S&P and the Puffery Defense
Yesterday the ratings agency S&P settled a lawsuit with the Department of Justice for awarding ridiculously high ratings for mortgage-backed securities way back when. For their massive contribution to the world-wide financial crisis, they got fined $1.5 billion, nobody went to jail, and they didn’t even have to admit what they’d done is wrong.
But here’s something they did admit: their use of the word “objective” when describing their models was mere “marketing puffery,” not to be taken seriously. This is called the “puffery defense” by Bloomberg.
To be fair, this wasn’t just about the usage of the word objective. From Bloomberg’s piece:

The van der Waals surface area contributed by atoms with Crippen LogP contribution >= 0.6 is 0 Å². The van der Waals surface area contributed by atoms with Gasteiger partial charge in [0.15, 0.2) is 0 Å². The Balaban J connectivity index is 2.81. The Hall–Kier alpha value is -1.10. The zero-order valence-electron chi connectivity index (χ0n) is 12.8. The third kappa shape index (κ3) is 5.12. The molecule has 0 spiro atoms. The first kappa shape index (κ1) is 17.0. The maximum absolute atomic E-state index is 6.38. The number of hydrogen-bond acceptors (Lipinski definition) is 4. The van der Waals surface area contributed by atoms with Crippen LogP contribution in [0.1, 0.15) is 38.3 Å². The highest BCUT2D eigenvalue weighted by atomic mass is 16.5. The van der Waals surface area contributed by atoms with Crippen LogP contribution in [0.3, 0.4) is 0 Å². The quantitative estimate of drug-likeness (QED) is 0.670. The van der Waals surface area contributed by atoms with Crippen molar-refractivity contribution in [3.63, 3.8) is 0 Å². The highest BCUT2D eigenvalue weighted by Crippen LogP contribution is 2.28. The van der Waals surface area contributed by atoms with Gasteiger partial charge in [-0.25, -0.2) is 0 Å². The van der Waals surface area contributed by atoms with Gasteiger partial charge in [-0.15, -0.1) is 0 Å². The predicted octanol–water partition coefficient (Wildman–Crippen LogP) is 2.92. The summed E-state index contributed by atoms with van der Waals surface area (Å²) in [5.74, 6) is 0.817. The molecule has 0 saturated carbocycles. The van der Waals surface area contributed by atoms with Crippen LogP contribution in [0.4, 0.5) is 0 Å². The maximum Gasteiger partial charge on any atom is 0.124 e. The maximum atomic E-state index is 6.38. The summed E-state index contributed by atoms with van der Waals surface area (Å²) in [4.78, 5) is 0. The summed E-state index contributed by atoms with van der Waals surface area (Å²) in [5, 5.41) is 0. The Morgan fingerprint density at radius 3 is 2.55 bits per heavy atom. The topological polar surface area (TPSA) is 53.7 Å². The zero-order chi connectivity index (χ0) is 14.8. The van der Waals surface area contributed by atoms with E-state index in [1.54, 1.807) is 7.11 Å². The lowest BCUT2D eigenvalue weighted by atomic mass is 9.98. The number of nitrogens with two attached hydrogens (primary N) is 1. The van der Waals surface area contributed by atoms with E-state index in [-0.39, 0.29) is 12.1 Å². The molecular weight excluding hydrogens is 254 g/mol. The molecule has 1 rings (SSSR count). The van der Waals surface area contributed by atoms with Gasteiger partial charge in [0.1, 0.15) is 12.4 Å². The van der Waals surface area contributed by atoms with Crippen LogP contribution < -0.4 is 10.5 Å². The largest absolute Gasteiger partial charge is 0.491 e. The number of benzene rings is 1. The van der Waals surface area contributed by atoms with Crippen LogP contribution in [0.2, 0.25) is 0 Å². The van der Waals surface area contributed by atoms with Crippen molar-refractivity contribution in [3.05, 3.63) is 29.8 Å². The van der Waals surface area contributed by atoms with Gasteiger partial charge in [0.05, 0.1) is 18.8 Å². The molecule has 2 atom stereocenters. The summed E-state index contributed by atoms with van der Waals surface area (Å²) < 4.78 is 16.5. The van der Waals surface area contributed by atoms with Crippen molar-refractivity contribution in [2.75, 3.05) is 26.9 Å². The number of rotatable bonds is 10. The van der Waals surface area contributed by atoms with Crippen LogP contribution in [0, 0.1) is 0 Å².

S&P said in its request to dismiss the case that the government can’t base its fraud claims on S&P’s assertions that its ratings were independent, objective and free of conflicts of interest because U.S. courts have found that such vague and generalized statements are the kind of “puffery” that a reasonable investor wouldn’t rely on.
Now, as some of you know, I’m writing a book about destructive mathematical models. And pretty much all of the models make claims of being objective. It’s part of the marketing for those models, a requirement to lure people into using complex, mathematical black boxes instead of their own brains, and crucially, in place of their own sense of fairness and accountability.
Example: Value-added models for teachers are showered with claims of objectivity (see page 4 of this marketing brochure for example), even though those claims are questionable at best.
So, it makes me wonder, is the Puffery Defense going to be widespread? Is it a technical and legalistic approach? Are we going to have a redefinition of that word so that companies are officially allowed to claim objectivity while actually meaning nothing like objectivity?